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Toward the Systematic Conservation of Global Crop Wild Relative Diversity

Maxted, Nigel, Kell, Shelagh, Ford-Lloyd, Brian, Dulloo, Ehsan, Toledo, Álvaro
Crop science 2012 v.52 no.2 pp. 774-785
biodiversity, climate change, crops, food security, wild relatives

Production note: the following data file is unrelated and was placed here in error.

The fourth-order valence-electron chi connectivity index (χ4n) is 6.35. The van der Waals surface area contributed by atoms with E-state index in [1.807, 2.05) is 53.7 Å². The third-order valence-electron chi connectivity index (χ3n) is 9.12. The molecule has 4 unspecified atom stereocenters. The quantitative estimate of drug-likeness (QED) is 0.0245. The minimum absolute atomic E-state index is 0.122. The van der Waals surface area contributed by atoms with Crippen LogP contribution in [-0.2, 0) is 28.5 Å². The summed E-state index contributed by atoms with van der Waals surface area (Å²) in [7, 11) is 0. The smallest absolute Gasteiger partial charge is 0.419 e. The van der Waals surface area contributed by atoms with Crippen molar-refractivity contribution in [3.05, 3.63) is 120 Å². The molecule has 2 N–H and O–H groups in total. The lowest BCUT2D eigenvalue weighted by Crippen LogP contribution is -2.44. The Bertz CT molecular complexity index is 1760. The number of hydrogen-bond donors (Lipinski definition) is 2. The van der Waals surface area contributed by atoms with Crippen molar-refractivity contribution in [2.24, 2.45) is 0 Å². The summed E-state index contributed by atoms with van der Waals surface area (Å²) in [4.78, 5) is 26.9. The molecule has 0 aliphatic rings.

Growing concern over the potentially devastating impacts of climate change on biodiversity and food security, considered together with the growing world population, means that taking action to conserve crop wild relative (CWR) diversity is no longer an option—it is an urgent priority. Crop wild relatives are species closely related to crops, including their progenitors, which have the potential to contribute beneficial traits for crop improvement, such as biotic and abiotic resistances, leading to improved yield and stability. Having already made major contributions to crop improvement in the 20th century, CWR are recognized as a critical resource to sustain global food security; therefore, their systematic conservation is imperative. However, extending their conservation and promoting more systematic exploitation is hindered by a lack of understanding of their current and potential value, their diversity, and practically how they might be conserved. Therefore, the aim of this paper is to (i) demonstrate the current and potential use of CWR in crop improvement, (ii) estimate how many CWR species exist and how many are a global priority for active conservation, and (iii) describe how a global network for the in situ conservation of CWR might be established that could help to underpin future food security.